“Yours truly has never worked out of an office, and never will.” — Richard Branson
At Bright Affect, we’re a very collaborative team. Being in the office together, bouncing ideas off each other, helping colleagues solve issues when they’re beating their heads against a brick wall, we took it all for granted. Until lockdown. The switch to a remote working culture has been fast and furious – we ran before we could walk because we had to. But with hindsight, one of the most surprising benefits of collaborative working remotely has been for the team leaders.
The leadership challenges remain enormous. Despite all the tools and technology, managers have to drive participation and people-manage like never before. But remote team management can make you more perceptive, more approachable and more communicative. A better manager.
REMOTE TEAMS – TIME TO TOOL UP
Remote working is our new normal. 85% of businesses confirm that productivity has increased in their company because of greater flexibility (IWG). Cloud-based software means that our virtual workplace has a global reach. Remote working is now heavily dependent on the applications and tools we now need in order to communicate.
You need the right tools for the job.
WhatsApp is a great general application that most people use for project-based group messaging, phone and video calls.
Traditional email is still key for communicating big announcements such as process changes or company-wide initiatives.
Teamwork chat functions such as instant messaging – that’s a forum for ‘office banter.’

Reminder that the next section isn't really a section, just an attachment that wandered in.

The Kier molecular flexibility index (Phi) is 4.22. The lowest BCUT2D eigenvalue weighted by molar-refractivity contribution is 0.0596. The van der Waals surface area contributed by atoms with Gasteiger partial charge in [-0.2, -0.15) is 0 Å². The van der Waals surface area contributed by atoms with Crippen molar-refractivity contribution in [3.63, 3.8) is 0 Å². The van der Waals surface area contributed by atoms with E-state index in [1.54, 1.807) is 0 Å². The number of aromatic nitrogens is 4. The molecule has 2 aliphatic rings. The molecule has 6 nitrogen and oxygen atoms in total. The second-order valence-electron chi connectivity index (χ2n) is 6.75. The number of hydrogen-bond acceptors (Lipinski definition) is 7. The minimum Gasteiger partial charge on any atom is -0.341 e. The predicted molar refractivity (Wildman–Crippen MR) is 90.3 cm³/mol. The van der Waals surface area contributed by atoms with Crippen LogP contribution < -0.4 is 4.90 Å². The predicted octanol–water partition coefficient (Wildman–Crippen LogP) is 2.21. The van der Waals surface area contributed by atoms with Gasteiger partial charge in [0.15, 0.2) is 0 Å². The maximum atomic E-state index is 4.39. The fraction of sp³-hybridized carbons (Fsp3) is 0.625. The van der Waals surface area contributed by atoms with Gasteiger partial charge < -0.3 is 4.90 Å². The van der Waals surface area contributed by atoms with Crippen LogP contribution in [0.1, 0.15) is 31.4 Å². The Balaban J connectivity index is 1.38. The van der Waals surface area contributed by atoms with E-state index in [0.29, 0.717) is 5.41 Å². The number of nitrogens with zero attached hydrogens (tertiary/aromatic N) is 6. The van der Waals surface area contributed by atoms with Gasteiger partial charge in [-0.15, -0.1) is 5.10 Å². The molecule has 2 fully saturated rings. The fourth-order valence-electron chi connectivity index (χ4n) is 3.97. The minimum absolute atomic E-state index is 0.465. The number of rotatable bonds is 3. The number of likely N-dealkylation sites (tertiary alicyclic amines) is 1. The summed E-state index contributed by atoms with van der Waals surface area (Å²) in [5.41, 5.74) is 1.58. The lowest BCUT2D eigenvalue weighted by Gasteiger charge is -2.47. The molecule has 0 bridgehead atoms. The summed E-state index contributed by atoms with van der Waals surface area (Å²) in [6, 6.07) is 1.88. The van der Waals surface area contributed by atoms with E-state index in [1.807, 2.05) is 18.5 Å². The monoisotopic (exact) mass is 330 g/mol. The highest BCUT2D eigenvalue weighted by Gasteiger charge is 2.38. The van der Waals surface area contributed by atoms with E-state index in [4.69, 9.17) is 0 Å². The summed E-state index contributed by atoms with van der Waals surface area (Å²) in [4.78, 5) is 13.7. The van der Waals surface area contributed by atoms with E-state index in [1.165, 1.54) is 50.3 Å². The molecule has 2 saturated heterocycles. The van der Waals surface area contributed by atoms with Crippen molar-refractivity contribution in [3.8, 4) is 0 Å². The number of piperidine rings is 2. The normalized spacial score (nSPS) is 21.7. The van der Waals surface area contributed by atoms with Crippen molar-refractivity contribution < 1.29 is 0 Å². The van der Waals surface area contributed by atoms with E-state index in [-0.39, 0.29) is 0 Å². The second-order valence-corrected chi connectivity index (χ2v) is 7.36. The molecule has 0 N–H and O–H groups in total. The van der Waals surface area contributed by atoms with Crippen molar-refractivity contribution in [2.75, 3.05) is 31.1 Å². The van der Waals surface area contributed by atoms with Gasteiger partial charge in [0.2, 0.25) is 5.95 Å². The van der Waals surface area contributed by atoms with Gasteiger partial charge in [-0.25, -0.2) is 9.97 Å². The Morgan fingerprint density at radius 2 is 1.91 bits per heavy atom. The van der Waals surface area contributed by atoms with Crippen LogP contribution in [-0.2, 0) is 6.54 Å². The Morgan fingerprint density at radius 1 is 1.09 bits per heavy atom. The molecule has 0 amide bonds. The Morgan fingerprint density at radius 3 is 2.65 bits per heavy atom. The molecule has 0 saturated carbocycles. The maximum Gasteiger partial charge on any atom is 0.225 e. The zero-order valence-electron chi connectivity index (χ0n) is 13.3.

Video conferencing tools are the top priority for collaborative working. If you’re generating new ideas, or hammering out a hiccup on a project, video conferencing is the next best thing to being in the room together. Seeing people enables you to read the subtext of body language and emotional engagement.
The go-to tools for remote collaboration are Zoom and Microsoft Teams.
Zoom usage has soared from 10 million daily meeting participants back in December 2019 to 300 million by mid 2020. Microsoft claims 75 million daily active users of Teams.
Managers need to drive the conversation (and stop it!) even harder when running video conferences. Zoom has some top tips for getting the most out of collaborating online:
- Use Zoom Reactions. it’s easy to talk over people without meaning to. For shyer team members, that’s intimidating in real life and doubly so in a virtual space, so they participate less. Reactions allow you to send an emoji response – a thumbs-up or a handclap. They stay onscreen for 5 seconds only but keep you in the conversation without interrupting the flow of the meeting.
- Use Zoom’s Raise Hand to alert the host that you want to speak but can’t get a word in edgeways. The moderator can bring you in at an appropriate moment ensuring everyone is included.
- Meeting recording. If you’re working with people from around the world, you may end up with schedule clashes. Recording the meeting is a very useful back up feature and you can download the meeting straight onto your computer.
Time spent communicating upfront with the team is time well spent. Communicate your reason for calling the meeting, share the agenda and prompt your team to come armed with questions.
But technology and tools are only as good as the people who use them. The biggest lesson for all managers with remote workforces has been the importance of clear, regular communication.
COMMUNICATION AND CHECKING IN